Liverwort oil bodies are structures unique to liverworts that contain isoprenoid essential oils and are surrounded by a single membrane. The size, shape, color, and number of oil bodies per cell is characteristic of certain species and may be used to identify these.
Some species of vascular plants also contain intracellular structures called oil bodies. Vascular plant oil bodies consist mainly of triacylglycerols surrounded by a layer consisting of phospholipids and the protein oleosin. These oil bodies occur largely in seeds but also occur in other plant parts, including leaves.
Oil Bodies are the organelle that has evolved to hold triglycerides in plant cells. They are therefore the principal store of chemical energy in oleagenous seeds. The structure and composition of plant seed oil bodies has been the subject of research from at least as far back as the 1980s, with several papers published in the 80s and 90s. Recent work, using updated techniques, has given a detailed molecular profile of oil bodies. It now seems that proteins out-number lipids on the surface of oil bodies, and that one protein in particular, called oleosin, dominates. The lipid and protein fractions of oil bodies are remarkable because they maintain a coherent monolayer over a wide temperature and hydration range.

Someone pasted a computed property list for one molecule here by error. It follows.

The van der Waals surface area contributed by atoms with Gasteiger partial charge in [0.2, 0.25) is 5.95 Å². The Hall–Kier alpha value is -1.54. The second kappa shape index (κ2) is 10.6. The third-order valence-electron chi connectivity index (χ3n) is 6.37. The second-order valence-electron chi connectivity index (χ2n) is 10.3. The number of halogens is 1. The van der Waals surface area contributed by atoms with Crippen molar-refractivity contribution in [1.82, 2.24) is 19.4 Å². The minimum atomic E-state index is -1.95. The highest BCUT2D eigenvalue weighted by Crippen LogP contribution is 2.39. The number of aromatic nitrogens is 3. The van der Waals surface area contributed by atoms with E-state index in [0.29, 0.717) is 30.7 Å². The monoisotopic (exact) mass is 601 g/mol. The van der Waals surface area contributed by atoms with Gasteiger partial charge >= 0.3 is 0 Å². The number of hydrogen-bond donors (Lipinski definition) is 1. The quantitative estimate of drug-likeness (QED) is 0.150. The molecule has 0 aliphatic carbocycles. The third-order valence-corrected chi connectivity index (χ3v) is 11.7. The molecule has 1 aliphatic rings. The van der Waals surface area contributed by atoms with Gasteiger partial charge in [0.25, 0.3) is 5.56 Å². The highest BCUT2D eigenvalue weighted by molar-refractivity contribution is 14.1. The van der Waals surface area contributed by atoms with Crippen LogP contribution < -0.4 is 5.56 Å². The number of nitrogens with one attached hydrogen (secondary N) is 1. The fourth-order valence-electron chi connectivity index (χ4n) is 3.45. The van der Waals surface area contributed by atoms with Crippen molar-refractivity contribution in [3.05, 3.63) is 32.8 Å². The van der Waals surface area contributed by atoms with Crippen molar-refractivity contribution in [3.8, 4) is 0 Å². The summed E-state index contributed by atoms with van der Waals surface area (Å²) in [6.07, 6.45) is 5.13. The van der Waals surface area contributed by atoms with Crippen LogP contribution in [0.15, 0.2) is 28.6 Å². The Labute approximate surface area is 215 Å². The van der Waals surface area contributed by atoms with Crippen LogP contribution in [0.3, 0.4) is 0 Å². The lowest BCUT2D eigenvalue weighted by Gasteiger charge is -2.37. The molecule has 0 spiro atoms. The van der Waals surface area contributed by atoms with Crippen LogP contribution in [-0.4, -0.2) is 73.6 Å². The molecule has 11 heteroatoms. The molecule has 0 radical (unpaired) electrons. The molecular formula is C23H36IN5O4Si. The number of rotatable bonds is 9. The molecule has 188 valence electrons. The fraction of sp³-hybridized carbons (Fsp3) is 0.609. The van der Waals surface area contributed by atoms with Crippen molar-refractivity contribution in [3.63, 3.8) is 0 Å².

Microscopic views of liverwort cells, showing a variety of oil body shapes and arrangements.